The Slimey Crud Run

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Dave Liebl of Madison ran his immaculate 1968 Velocette Thruxton Venom 500 in the fall 2005 Slimey Crud Run.
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Wisconsin riders don't get to see many Moto Guzzi Falcones around -- unless they make the Slimey Crud Run, that is.
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They say the Slimey Crud Run is likely to have something for everyone. For die-hard fans of vintage Italian twin-cylinder track bikes, this beautiful MV Agusta 350 S is ample proof.
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Cycle World's Peter Egan is reputed to be one of the founding fathers of the Slimey Crud Run and often makes it interesting by riding something unique. Here, he makes way aboard a vintage Velocette after bump-starting the big single with crowd support.
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Mike Engelhart of Fort Atkinson, Wisc., rides a machine that perhaps captures the original spirit of the Slimey Crud Cafe Racer Run -- his very rare Rickman Royal Enfield 750.
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A nice pair of sixties vintage Triumphs; TR6 high-pipe and Bonneville.
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A very nice 1969 Harley-Davidson Sportster fronts a similar year Triumph Bonneville. Lovely.

There are no big ad campaigns, no corporate sponsors, no official website, no local or regional newspaper or TV promotions, not even the usual obligatory one-size-promotes-all beer banners with the name of the event emblazoned on a huge blank white spot.

Despite all the makings of what should be an unknown event, the Slimey Crud Café Racer Run in southern Wisconsin is attended twice each year, on the first Sunday in May and October, by riders from all over the country and routinely has participants from at least five states in the upper Midwest.

Its origins are nearly as murky as Stonehenge, dating back to the early Seventies, according to one of its co-founders, former Triumph/Bultaco/Matchless racer and current Triumph dealer Lyall Sharer. From humble beginnings, the event has become an organic thing that thrives on its own energy. At each gathering, it isn’t uncommon for anywhere from 1,000 to 3,000 machines to show up.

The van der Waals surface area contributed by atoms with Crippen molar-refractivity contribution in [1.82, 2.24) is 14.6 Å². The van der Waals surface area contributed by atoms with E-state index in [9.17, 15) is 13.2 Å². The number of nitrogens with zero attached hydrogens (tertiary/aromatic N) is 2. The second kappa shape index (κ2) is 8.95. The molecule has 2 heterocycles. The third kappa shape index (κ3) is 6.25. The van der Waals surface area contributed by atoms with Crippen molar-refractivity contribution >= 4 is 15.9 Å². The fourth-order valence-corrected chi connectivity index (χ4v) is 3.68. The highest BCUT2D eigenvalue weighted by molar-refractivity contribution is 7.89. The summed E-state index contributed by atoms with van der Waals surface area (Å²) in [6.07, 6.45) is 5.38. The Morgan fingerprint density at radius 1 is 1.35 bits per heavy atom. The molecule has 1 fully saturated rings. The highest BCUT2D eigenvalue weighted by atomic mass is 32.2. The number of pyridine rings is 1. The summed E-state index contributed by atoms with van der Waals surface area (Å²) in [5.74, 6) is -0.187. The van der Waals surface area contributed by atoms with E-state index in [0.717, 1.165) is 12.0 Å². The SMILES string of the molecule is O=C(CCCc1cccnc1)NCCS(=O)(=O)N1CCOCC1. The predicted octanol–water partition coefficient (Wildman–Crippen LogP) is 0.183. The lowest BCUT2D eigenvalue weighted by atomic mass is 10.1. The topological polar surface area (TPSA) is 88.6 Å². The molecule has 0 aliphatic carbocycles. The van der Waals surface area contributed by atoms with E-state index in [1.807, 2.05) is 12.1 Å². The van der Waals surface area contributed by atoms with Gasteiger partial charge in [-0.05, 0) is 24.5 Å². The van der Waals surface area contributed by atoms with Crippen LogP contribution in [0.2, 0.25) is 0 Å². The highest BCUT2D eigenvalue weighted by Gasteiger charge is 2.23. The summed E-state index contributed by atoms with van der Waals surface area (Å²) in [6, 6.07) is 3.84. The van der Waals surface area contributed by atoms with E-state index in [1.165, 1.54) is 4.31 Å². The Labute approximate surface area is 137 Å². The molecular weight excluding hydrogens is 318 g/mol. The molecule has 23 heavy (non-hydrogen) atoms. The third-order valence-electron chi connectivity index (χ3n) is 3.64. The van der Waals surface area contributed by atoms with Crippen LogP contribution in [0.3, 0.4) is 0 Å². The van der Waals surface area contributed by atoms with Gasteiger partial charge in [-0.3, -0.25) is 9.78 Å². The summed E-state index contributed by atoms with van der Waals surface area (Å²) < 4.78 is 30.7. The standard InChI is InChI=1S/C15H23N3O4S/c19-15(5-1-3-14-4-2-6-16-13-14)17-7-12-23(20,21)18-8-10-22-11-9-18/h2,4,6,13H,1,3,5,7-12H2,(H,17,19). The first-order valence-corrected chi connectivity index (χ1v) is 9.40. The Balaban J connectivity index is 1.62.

The Crud Run meanders across the scenic Wisconsin River valley from Pine Bluff in Dane county to Leland in Sauk County. The distance between the villages is less than 30 miles in a straight line, but the road mileage can vary from about 70 to, well, who knows? No specific route is prescribed, so the best way to go depends entirely on your imagination.

Despite the name, the event is not limited to the sheathed-in-plastic sport bike set. In fact, while there’s something for everybody in every class of bike, the event seems much more like a rolling vintage and classic bike show. 

Flathead, knucklehead and panhead Harleys; TR-6, Daytona and Bonneville Triumphs; Lightning and Thunderbolt BSAs; Moto-Guzzi Falcone and 850 Le Mans, Ducati SS-900 and Diana, Norton Commando, Vincent Black Shadow, Munch Mammut, BMW, Velocette Venom, Royal Enfield, Indian Chief, Suzuki RE-5, Honda CB 77, Hondamatic, CBX; Laverda Jota, Kawasaki H1, two-stroke, four-stroke, rotary, flat-trackers, touring, choppers, bobbers, adventure bikes, rat bikes, to name but a few of the types, brands and models seen at recent Slimey Crud runs.

It’s a scene you really need to see to believe, and you can get some of the flavor by taking a quick tour of our photo gallery for pics of some of the unusual and great vintage machines that have turned out for recent Slimey Crud Runs.

Of course, there’s no substitute for being a part of the real thing, and fortunately you’ve got two shots at it every year. The dates for 2009 are May 3 and October 4. More info at the unofficial Slimey Crud Run website, See you there!

UPDATE/MAY 6, 2009: For a great article on the May 3, 2009, running of the Slimey Crud Run, plus a great video featuring Peter Egan, go here.

Motorcycle Classics Magazine
Motorcycle Classics Magazine
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